I look back at who I was, I see the blood painting my wrists like an abstract watercolor, I hear my father, screaming, yelling, cursing and I now see something so amazingly beautiful.

I see a woman that will rise up and not only empower herself but empower countless others who have endured through horrific pain and hardships. My gift has been and has always been my voice and my words. I was just never permitted to use it. Once I discovered that gift, I began to thrive.

After my suicide attempt I went through a long series of bad choices. One even included living on the streets, because it was safer on the streets than it could ever be at home; thus, it took many years to move from survival mode to thriving mode, and if I am being honest with you the reader I do still function in many ways just in survivor mode.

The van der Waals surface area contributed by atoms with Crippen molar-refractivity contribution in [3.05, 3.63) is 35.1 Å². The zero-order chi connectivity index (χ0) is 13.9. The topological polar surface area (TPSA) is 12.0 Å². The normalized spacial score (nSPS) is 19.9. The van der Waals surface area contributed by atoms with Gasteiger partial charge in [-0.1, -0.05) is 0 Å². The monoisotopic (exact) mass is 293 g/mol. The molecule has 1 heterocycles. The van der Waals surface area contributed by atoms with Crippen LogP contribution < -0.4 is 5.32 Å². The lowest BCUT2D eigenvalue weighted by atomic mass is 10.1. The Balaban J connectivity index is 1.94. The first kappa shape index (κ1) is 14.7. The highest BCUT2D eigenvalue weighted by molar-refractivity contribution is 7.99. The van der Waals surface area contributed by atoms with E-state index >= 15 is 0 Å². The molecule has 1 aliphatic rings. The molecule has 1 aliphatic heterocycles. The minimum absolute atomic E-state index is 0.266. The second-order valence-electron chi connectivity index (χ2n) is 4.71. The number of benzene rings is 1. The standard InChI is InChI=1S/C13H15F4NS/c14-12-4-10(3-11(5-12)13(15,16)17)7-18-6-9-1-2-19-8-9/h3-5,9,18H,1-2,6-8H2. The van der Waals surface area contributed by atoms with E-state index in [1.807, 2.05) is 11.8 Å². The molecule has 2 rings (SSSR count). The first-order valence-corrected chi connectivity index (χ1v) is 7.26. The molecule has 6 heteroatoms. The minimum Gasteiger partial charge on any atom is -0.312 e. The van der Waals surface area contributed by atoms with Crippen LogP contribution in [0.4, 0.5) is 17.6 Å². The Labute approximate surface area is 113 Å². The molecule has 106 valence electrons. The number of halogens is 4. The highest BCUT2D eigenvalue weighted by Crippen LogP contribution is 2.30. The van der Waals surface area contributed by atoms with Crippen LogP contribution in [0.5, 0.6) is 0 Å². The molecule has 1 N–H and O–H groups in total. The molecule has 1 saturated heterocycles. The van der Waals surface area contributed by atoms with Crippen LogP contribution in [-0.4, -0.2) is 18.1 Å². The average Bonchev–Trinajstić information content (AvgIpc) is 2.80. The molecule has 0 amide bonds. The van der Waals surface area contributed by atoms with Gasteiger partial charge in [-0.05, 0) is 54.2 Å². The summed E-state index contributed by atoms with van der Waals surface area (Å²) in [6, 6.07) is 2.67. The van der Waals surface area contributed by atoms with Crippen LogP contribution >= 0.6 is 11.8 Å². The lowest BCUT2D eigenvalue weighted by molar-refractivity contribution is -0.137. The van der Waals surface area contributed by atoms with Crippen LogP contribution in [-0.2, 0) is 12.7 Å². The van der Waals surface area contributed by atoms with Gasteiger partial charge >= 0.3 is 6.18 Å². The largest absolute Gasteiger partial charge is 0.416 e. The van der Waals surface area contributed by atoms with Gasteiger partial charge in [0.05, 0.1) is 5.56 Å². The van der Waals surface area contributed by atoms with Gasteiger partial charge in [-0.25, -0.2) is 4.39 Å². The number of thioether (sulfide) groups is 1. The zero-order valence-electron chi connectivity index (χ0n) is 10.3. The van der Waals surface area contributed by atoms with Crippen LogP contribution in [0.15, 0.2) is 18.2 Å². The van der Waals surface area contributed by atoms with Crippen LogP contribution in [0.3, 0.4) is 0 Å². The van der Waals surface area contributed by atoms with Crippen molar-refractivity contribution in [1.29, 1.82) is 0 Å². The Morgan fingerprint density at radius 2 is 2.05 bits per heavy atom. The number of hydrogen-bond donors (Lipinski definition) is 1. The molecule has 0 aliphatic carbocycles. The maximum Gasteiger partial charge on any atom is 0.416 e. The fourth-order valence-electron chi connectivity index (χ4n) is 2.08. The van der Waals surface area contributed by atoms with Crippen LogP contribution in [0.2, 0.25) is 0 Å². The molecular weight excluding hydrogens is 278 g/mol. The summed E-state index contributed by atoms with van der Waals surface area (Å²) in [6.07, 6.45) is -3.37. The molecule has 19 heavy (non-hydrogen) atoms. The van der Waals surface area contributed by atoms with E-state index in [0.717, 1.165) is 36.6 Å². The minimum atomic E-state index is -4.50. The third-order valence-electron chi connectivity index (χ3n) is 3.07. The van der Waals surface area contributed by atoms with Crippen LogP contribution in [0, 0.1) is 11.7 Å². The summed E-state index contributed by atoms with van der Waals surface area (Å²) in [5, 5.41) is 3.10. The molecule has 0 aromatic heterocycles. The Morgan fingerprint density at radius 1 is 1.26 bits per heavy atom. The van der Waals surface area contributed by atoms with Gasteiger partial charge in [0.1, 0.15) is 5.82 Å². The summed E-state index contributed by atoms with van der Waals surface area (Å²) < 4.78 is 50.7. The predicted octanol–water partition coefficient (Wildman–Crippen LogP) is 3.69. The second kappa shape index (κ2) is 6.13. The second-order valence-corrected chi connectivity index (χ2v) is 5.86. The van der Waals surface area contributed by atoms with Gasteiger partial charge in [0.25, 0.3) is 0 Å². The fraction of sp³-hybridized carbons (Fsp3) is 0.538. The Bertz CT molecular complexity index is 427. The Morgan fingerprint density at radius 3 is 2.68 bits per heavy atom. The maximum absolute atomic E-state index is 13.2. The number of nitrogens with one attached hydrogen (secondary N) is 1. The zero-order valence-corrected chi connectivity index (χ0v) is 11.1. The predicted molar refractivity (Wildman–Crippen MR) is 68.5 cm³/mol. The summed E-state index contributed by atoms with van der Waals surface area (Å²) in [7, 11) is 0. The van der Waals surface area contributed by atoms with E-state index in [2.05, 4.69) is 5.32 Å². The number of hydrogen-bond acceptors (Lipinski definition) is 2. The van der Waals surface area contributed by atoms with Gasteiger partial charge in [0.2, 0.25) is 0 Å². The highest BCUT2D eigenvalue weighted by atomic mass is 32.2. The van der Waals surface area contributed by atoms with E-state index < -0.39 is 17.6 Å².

You need to find your gift or you purpose in life. We all have a reason to be here. What is yours? If you don’t know ask your friends or your family. What do you like about me? What strengths do you see in me? Start compiling a list of all the wonderful things about you, you will find your true purpose.

What if in the process the thought, the idea of suicide, begins to re-enter your mind, and trust me it will? Stop, acknowledge it, and ask for help. Talk to a friend, a family member, a counselor or call the crisis hotline. Healing, surviving, and thriving all take conscious steps forward and sometimes just a few steps back.

Suicide Prevention Hotline 1-800-273-TALK (8255)

Check out my book Silence, at Amazon.com Barnes and Nobel or Books A Million

10 thoughts on “Surviving Attempted Suicide

  1. Mercedes,